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Prion-Related Diseases Differential Diagnoses

  • Author: Tarakad S Ramachandran, MBBS, MBA, MPH, FAAN, FACP, FAHA, FRCP, FRCPC, FRS, LRCP, MRCP, MRCS; Chief Editor: Niranjan N Singh, MD, DM  more...
Updated: Oct 27, 2014

Diagnostic Considerations

Other problems to be considered include the following:

  • Nonherpes viral encephalitis
  • Diffuse Lewy body disease
  • Chronic meningitis
  • Dementia as a paraneoplastic syndrome
  • Familial myoclonic dementia
  • Lithium poisoning
  • Dementia in motor neuron disease
  • Limbic encephalitis (and other paraneoplastic syndromes)
  • Hashimoto encephalopathy (or Steroid-responsive encephalopathy associated with autoimmune thyroiditis [SREAT])

Rule out all other causes of dementia, particularly causes of a rapidly progressive dementia that could be treatable, such as herpes encephalitis.[76] In herpes encephalitis, the CSF has pleocytosis and an elevated protein content, while in CJD the cell count and protein content are within the reference range. In addition, herpes encephalitis has characteristic MRI and EEG findings. Other entities that are in the differential diagnosis are neurodegenerative disease such as Alzheimer disease, Pick disease, corticobasal ganglionic degeneration, familial myoclonic dementia, and multisystem atrophy. However, the progression of the dementia and other neurological symptoms is slower in all these disorders compared to CJD.

Also consider Hashimoto encephalitis (also referred to as steroid-responsive encephalopathy associated with autoimmune thyroiditis [STEAT]) in the differential diagnosis.[77, 78, 79] The clinical symptomatology of Hashimoto encephalitis can be very similar to possible CJD, with the presence of a rapidly progressive dementia, myoclonus, ataxia, and psychosis; however, this autoimmune disorder responds well to treatment with immunosuppression. The diagnosis of Hashimoto encephalopathy can be made by finding high serum levels of thyroperoxidase autoantibodies (TPO). Patients with Hashimoto encephalitis do not show the 14-3-3 protein in the CSF nor do they have the typical periodic sharp wave complexes on EEG.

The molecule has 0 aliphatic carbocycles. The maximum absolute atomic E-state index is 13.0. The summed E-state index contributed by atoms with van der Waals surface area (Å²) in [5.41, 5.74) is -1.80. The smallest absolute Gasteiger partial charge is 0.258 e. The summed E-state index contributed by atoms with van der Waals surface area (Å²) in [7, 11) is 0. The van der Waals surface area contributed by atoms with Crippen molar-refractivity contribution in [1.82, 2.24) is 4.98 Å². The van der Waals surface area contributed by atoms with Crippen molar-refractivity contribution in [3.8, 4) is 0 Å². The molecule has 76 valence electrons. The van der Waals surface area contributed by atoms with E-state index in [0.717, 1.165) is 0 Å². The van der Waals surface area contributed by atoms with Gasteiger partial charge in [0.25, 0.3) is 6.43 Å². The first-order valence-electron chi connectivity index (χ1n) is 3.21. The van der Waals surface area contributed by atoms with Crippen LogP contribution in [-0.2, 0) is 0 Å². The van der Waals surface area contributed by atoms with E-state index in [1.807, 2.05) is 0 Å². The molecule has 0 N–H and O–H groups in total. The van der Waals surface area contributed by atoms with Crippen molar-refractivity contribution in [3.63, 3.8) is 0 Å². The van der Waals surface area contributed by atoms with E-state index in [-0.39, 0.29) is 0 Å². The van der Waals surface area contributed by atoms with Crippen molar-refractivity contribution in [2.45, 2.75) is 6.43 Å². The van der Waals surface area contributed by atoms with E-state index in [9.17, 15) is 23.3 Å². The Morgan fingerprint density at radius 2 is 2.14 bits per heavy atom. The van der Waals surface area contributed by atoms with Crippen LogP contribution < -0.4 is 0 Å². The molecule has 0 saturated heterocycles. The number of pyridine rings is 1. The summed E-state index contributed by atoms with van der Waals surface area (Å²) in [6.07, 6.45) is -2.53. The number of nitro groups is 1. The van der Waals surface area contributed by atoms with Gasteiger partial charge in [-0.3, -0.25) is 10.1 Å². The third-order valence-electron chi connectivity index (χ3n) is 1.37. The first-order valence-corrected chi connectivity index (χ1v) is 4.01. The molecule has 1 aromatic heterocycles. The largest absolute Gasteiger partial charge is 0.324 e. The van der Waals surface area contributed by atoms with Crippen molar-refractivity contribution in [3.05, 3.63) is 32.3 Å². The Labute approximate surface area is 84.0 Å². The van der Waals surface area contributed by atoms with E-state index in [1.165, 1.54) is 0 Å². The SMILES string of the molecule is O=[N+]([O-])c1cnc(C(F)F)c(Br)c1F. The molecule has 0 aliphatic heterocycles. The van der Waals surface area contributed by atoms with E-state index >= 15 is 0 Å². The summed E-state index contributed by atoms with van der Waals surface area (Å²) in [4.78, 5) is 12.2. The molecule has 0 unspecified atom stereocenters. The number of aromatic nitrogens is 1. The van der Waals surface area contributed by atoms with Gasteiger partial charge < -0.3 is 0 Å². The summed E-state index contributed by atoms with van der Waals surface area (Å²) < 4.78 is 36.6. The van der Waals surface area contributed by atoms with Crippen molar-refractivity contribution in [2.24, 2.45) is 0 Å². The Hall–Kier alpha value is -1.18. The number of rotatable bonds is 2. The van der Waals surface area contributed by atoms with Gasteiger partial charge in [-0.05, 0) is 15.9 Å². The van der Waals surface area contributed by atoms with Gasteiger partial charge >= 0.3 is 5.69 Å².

Differential Diagnoses

Contributor Information and Disclosures

Tarakad S Ramachandran, MBBS, MBA, MPH, FAAN, FACP, FAHA, FRCP, FRCPC, FRS, LRCP, MRCP, MRCS Professor Emeritus of Neurology and Psychiatry, Clinical Professor of Medicine, Clinical Professor of Family Medicine, Clinical Professor of Neurosurgery, State University of New York Upstate Medical University; Neuroscience Director, Department of Neurology, Crouse Irving Memorial Hospital

Tarakad S Ramachandran, MBBS, MBA, MPH, FAAN, FACP, FAHA, FRCP, FRCPC, FRS, LRCP, MRCP, MRCS is a member of the following medical societies: American College of International Physicians, American Heart Association, American Stroke Association, American Academy of Neurology, American Academy of Pain Medicine, American College of Forensic Examiners Institute, National Association of Managed Care Physicians, American College of Physicians, Royal College of Physicians, Royal College of Physicians and Surgeons of Canada, Royal College of Surgeons of England, Royal Society of Medicine

Disclosure: Nothing to disclose.


Arun Ramachandran, MD State University of New York Upstate Medical University

Arun Ramachandran, MD is a member of the following medical societies: American Medical Association

Disclosure: Nothing to disclose.

Specialty Editor Board

Francisco Talavera, PharmD, PhD Adjunct Assistant Professor, University of Nebraska Medical Center College of Pharmacy; Editor-in-Chief, Medscape Drug Reference

Disclosure: Received salary from Medscape for employment. for: Medscape.

Florian P Thomas, MD, PhD, Drmed, MA, MS Director, National MS Society Multiple Sclerosis Center; Professor and Director, Clinical Research Unit, Department of Neurology, Adjunct Professor of Physical Therapy, Associate Professor, Institute for Molecular Virology, St Louis University School of Medicine; Editor-in-Chief, Journal of Spinal Cord Medicine